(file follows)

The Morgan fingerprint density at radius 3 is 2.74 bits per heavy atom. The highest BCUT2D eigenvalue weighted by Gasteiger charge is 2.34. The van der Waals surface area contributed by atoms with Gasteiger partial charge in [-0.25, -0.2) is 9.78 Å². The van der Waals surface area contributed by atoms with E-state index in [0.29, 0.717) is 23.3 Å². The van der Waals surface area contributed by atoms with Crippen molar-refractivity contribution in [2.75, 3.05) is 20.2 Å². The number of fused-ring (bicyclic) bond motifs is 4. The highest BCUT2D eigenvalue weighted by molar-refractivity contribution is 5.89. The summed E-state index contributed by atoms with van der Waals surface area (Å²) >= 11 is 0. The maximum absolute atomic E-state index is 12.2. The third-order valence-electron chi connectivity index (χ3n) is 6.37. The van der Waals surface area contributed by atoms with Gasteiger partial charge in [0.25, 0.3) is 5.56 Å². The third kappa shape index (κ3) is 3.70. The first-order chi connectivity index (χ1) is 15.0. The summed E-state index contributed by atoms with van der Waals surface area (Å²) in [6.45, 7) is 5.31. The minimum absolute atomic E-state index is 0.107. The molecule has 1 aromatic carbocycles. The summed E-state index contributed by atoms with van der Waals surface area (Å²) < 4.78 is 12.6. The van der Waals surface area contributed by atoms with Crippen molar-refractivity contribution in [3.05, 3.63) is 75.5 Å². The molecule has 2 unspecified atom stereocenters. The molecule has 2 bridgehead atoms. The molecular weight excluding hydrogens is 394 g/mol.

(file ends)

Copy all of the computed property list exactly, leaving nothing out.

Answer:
The Morgan fingerprint density at radius 3 is 2.74 bits per heavy atom. The highest BCUT2D eigenvalue weighted by Gasteiger charge is 2.34. The van der Waals surface area contributed by atoms with Gasteiger partial charge in [-0.25, -0.2) is 9.78 Å². The van der Waals surface area contributed by atoms with E-state index in [0.29, 0.717) is 23.3 Å². The van der Waals surface area contributed by atoms with Crippen molar-refractivity contribution in [2.75, 3.05) is 20.2 Å². The number of fused-ring (bicyclic) bond motifs is 4. The highest BCUT2D eigenvalue weighted by molar-refractivity contribution is 5.89. The summed E-state index contributed by atoms with van der Waals surface area (Å²) >= 11 is 0. The maximum absolute atomic E-state index is 12.2. The third-order valence-electron chi connectivity index (χ3n) is 6.37. The van der Waals surface area contributed by atoms with Gasteiger partial charge in [0.25, 0.3) is 5.56 Å². The third kappa shape index (κ3) is 3.70. The first-order chi connectivity index (χ1) is 15.0. The summed E-state index contributed by atoms with van der Waals surface area (Å²) in [6.45, 7) is 5.31. The minimum absolute atomic E-state index is 0.107. The molecule has 1 aromatic carbocycles. The summed E-state index contributed by atoms with van der Waals surface area (Å²) < 4.78 is 12.6. The van der Waals surface area contributed by atoms with Crippen molar-refractivity contribution in [3.05, 3.63) is 75.5 Å². The molecule has 2 unspecified atom stereocenters. The molecule has 2 bridgehead atoms. The molecular weight excluding hydrogens is 394 g/mol.